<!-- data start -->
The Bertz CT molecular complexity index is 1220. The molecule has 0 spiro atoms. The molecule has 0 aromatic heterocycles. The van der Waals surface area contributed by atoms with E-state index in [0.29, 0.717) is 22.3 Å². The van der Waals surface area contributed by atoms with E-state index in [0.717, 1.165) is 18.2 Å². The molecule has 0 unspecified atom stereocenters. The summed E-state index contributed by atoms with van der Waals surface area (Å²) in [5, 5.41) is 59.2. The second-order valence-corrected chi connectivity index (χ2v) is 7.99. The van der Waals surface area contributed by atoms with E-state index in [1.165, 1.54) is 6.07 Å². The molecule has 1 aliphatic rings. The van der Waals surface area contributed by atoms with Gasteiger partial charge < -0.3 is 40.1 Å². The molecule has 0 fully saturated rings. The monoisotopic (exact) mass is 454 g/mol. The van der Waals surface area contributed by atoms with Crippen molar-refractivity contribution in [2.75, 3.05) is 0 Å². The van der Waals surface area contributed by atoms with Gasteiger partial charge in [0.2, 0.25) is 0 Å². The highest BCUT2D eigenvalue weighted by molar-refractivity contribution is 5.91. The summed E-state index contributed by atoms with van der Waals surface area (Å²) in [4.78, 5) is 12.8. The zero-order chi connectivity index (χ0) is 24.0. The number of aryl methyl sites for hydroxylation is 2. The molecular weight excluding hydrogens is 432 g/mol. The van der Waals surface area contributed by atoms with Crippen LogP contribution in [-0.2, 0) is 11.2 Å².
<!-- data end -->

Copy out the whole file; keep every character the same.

The Bertz CT molecular complexity index is 1220. The molecule has 0 spiro atoms. The molecule has 0 aromatic heterocycles. The van der Waals surface area contributed by atoms with E-state index in [0.29, 0.717) is 22.3 Å². The van der Waals surface area contributed by atoms with E-state index in [0.717, 1.165) is 18.2 Å². The molecule has 0 unspecified atom stereocenters. The summed E-state index contributed by atoms with van der Waals surface area (Å²) in [5, 5.41) is 59.2. The second-order valence-corrected chi connectivity index (χ2v) is 7.99. The van der Waals surface area contributed by atoms with E-state index in [1.165, 1.54) is 6.07 Å². The molecule has 1 aliphatic rings. The van der Waals surface area contributed by atoms with Gasteiger partial charge < -0.3 is 40.1 Å². The molecule has 0 fully saturated rings. The monoisotopic (exact) mass is 454 g/mol. The van der Waals surface area contributed by atoms with Crippen molar-refractivity contribution in [2.75, 3.05) is 0 Å². The van der Waals surface area contributed by atoms with Gasteiger partial charge in [0.2, 0.25) is 0 Å². The highest BCUT2D eigenvalue weighted by molar-refractivity contribution is 5.91. The summed E-state index contributed by atoms with van der Waals surface area (Å²) in [4.78, 5) is 12.8. The zero-order chi connectivity index (χ0) is 24.0. The number of aryl methyl sites for hydroxylation is 2. The molecular weight excluding hydrogens is 432 g/mol. The van der Waals surface area contributed by atoms with Crippen LogP contribution in [-0.2, 0) is 11.2 Å².